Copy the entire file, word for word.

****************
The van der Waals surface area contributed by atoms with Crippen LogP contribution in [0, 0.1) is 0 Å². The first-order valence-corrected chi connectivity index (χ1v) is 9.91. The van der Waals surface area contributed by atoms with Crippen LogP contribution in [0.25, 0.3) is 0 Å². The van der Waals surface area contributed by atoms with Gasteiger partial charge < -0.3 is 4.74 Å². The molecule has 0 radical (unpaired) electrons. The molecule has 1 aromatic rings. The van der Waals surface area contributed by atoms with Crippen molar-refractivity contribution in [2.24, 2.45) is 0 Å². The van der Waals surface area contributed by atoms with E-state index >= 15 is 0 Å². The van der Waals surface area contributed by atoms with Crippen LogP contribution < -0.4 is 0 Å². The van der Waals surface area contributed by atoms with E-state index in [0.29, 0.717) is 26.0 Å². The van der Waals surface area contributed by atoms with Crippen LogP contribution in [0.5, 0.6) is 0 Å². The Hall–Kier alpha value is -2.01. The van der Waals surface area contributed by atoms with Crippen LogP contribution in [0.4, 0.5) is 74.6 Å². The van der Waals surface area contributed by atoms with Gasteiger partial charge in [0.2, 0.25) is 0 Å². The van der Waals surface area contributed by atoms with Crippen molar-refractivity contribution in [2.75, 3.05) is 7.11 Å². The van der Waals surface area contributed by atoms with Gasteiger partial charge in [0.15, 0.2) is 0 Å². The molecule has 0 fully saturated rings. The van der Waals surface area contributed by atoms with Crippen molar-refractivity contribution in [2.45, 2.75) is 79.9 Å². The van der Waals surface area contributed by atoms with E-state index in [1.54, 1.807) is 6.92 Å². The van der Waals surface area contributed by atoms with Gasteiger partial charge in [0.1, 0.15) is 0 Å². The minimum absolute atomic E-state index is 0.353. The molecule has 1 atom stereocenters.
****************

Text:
The van der Waals surface area contributed by atoms with Crippen LogP contribution in [0, 0.1) is 0 Å². The first-order valence-corrected chi connectivity index (χ1v) is 9.91. The van der Waals surface area contributed by atoms with Crippen LogP contribution in [0.25, 0.3) is 0 Å². The van der Waals surface area contributed by atoms with Gasteiger partial charge < -0.3 is 4.74 Å². The molecule has 0 radical (unpaired) electrons. The molecule has 1 aromatic rings. The van der Waals surface area contributed by atoms with Crippen molar-refractivity contribution in [2.24, 2.45) is 0 Å². The van der Waals surface area contributed by atoms with E-state index >= 15 is 0 Å². The van der Waals surface area contributed by atoms with Crippen LogP contribution < -0.4 is 0 Å². The van der Waals surface area contributed by atoms with E-state index in [0.29, 0.717) is 26.0 Å². The van der Waals surface area contributed by atoms with Crippen LogP contribution in [0.5, 0.6) is 0 Å². The Hall–Kier alpha value is -2.01. The van der Waals surface area contributed by atoms with Crippen LogP contribution in [0.4, 0.5) is 74.6 Å². The van der Waals surface area contributed by atoms with Gasteiger partial charge in [0.2, 0.25) is 0 Å². The van der Waals surface area contributed by atoms with Crippen molar-refractivity contribution in [2.75, 3.05) is 7.11 Å². The van der Waals surface area contributed by atoms with Gasteiger partial charge in [0.15, 0.2) is 0 Å². The molecule has 0 fully saturated rings. The van der Waals surface area contributed by atoms with Crippen molar-refractivity contribution in [2.45, 2.75) is 79.9 Å². The van der Waals surface area contributed by atoms with E-state index in [1.54, 1.807) is 6.92 Å². The van der Waals surface area contributed by atoms with Gasteiger partial charge in [0.1, 0.15) is 0 Å². The minimum absolute atomic E-state index is 0.353. The molecule has 1 atom stereocenters.